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Carl Rossler’s DIY Attitude Leads to Innovative Products

Growing up, Carl Rossler had a knack for fixing transmissions, so much so that he repaired a number of them before was even old enough to drive. Self-taught simply from being a voracious learner and staying passionate about the process, it has kept Rossler and his Ohio-based business, Rossler Transmissions, on the cutting edge for nearly four decades. Rossler has patents on two of his creations, while his Turbo 400 and Turbo-Glide revolutionized the doorslammer world.

Meanwhile, Rossler has remained the in the same building in Girard, Ohio, for all 37 years, building an all-star team of nine full-time employees in the process. There have been numerous additions to the building, while inside there have been innovations and successes that have entailed the last 37 years. All of it, though, came from Rossler’s fascination with coming up with solutions on cars and, specifically, with transmissions.

“I learned how to fix stuff because I did everything myself,” Rossler says. “I had a small-block Chevy and you would break stuff every week. That’s how I learned to fix it. This is all I’ve ever done since I was a teenager. I just loved working on these things.”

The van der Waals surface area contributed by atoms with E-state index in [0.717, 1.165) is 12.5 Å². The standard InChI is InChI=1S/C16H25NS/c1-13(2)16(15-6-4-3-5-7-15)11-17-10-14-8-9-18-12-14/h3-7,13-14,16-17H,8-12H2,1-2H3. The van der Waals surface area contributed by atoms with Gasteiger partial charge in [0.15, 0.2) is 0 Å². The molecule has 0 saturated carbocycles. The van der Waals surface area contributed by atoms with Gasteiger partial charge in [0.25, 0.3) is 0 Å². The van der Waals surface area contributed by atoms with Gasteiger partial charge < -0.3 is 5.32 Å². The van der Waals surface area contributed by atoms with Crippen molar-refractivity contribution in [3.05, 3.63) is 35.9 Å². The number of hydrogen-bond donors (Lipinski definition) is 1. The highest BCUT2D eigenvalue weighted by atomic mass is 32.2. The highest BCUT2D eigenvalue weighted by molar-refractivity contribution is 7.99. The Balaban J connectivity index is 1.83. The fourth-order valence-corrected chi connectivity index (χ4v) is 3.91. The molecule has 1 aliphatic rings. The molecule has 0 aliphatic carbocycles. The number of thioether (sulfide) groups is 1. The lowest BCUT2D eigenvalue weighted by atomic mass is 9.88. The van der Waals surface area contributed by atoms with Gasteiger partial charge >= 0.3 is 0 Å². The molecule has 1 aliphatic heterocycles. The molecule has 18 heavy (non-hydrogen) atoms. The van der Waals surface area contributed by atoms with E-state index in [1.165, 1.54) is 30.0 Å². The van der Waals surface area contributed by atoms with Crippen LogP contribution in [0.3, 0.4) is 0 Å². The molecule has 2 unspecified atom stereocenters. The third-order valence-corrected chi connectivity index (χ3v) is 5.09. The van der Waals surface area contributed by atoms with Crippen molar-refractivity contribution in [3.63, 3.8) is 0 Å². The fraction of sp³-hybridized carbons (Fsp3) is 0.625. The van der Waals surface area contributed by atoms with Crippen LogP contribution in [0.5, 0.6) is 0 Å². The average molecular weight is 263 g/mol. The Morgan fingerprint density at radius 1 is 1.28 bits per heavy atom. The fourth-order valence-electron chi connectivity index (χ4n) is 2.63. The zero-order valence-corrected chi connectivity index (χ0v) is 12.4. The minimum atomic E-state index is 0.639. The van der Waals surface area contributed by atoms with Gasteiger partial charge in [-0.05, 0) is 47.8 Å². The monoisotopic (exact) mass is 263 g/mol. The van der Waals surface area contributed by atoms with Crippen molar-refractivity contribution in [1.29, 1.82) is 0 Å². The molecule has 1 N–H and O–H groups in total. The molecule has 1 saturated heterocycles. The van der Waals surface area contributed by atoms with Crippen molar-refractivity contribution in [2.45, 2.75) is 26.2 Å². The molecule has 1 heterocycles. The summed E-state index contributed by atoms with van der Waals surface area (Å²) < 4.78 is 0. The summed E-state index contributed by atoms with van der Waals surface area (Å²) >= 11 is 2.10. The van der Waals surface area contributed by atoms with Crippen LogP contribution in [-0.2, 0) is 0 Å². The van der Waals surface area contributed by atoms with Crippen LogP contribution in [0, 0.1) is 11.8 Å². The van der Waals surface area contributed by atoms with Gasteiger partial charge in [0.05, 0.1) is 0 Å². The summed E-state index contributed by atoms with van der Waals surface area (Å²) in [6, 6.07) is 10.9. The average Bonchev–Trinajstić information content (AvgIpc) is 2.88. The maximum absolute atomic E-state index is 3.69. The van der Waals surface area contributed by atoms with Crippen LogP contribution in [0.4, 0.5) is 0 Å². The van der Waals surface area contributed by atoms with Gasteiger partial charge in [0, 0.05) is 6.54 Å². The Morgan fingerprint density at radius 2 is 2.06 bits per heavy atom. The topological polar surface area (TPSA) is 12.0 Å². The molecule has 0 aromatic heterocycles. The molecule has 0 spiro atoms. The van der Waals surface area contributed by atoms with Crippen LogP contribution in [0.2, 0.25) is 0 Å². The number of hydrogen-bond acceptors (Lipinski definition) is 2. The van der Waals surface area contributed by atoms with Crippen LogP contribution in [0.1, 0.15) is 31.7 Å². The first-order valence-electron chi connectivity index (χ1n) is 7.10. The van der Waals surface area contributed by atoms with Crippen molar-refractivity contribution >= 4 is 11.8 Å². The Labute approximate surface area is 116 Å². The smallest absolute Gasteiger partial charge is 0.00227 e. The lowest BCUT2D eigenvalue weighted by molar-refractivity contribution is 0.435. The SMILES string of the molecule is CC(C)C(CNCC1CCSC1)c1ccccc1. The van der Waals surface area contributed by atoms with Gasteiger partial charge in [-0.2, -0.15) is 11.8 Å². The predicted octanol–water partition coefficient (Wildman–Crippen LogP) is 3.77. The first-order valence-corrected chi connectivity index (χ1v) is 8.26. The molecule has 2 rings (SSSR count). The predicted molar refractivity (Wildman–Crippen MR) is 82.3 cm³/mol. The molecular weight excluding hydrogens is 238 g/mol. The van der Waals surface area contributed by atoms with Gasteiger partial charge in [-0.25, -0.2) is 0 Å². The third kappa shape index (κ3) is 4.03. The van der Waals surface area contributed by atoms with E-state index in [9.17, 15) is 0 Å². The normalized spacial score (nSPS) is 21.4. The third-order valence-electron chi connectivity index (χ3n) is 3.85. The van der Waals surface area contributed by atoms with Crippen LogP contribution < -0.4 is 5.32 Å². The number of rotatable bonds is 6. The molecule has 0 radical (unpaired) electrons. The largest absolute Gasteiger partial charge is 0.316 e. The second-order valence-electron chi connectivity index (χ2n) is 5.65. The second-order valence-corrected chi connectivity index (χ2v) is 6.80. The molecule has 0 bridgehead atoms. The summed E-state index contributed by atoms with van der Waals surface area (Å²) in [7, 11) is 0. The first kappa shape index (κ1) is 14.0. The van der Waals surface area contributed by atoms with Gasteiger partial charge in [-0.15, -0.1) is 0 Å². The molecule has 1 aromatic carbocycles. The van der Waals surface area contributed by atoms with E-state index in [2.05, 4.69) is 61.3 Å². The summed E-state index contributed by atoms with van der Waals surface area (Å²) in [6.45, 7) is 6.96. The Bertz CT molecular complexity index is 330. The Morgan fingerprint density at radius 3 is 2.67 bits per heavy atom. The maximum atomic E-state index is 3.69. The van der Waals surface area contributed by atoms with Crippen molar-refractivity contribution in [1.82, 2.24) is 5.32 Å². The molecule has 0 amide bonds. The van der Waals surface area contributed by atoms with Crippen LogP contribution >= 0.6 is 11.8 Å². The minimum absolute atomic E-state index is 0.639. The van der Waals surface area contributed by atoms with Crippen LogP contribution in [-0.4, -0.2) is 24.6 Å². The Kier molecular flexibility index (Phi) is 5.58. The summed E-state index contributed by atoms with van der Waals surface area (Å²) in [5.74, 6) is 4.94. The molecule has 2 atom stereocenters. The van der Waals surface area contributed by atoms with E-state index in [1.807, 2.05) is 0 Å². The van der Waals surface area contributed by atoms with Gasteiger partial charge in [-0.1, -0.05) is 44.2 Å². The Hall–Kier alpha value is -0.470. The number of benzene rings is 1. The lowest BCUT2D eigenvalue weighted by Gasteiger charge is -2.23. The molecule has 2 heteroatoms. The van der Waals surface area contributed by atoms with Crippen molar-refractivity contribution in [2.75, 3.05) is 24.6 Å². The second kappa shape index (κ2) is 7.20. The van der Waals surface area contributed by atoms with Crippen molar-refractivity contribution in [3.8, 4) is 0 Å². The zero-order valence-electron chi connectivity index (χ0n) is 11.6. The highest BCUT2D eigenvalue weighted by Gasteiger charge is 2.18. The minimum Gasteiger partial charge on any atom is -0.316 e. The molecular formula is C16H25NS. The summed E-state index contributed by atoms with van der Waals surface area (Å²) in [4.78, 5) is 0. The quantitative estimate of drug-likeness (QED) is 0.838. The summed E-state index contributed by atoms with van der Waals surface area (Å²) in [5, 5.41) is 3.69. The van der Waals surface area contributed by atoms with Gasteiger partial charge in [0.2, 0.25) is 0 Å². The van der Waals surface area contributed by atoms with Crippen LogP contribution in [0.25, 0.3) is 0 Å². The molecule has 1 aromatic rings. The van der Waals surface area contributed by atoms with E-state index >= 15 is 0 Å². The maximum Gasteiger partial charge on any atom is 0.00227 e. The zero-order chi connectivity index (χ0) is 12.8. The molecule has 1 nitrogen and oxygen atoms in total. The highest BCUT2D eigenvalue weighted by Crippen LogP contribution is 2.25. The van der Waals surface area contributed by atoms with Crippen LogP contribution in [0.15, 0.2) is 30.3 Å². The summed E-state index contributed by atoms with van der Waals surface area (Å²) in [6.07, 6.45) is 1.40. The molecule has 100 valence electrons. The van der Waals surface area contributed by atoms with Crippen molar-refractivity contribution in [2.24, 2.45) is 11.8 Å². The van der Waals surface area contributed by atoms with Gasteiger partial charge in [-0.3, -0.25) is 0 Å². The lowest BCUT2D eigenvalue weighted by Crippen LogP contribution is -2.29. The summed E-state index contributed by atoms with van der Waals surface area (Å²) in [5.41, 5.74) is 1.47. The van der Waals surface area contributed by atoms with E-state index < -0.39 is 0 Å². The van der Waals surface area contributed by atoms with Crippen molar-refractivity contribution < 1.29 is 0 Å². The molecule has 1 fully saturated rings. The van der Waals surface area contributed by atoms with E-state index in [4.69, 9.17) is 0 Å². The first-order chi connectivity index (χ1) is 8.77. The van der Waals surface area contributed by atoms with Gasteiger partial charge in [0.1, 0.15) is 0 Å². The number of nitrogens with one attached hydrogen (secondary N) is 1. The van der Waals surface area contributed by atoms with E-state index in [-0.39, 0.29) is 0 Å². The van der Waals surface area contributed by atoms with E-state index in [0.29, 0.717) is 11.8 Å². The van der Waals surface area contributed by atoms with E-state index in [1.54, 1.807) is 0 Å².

Rossler started Rossler Transmissions in 1981, but as his expertise and skill became known to customers, the business became more specialized. A little over a decade into it, he was left with a decision about the direction of the company. Needless to say, it’s one he made rather easily. Instead of working on transmissions for everyday cars, Rossler made the decision to become a race-specific shop. It cut out half the income he was pulling in at the time, but as things played out it was a decision that has worked out almost perfectly.

“I was making more on the regular side of building transmissions, but I really just loved the racing side and that’s what I really wanted to do,” Rossler confesses. “We took half the income and pulled the plug on it and that was a little scary at first, but we’ve managed to do pretty well over the years. I like to be happy when I work and I didn’t have any fun doing regular jobs. Door cars that run fast, that’s my passion. It’s managed to work out well for us.”

That might be an understatement. Rossler has worked with the top names in the Pro Mod world, and his transmissions have been the products of choice for drivers in a number of classes and series, including no-prep racing, Pro Street, drag radial and many more. Street Outlaws stars like Justin “Big Chief” Shearer, “Murder Nova” Shawn Ellington and Jeff Lutz all use Rossler Transmissions as well, but the innovative breakthrough came with the creation of the Turbo-Glide in 2007.

Now heavily imitated, Rossler made a distinct impression in the industry with the product. It gained steam quickly in the 10.5-inch tire world with the likes of Phil Hines, making such a difference that racing competitors were taping runs and accusing Rossler’s customers of using traction control to make such rapid improvements over a short period. Rossler simply took it as a compliment. “It was hilarious. They couldn’t figure out why they were running so well,” Rossler laughs. “It was amazing the difference it made.”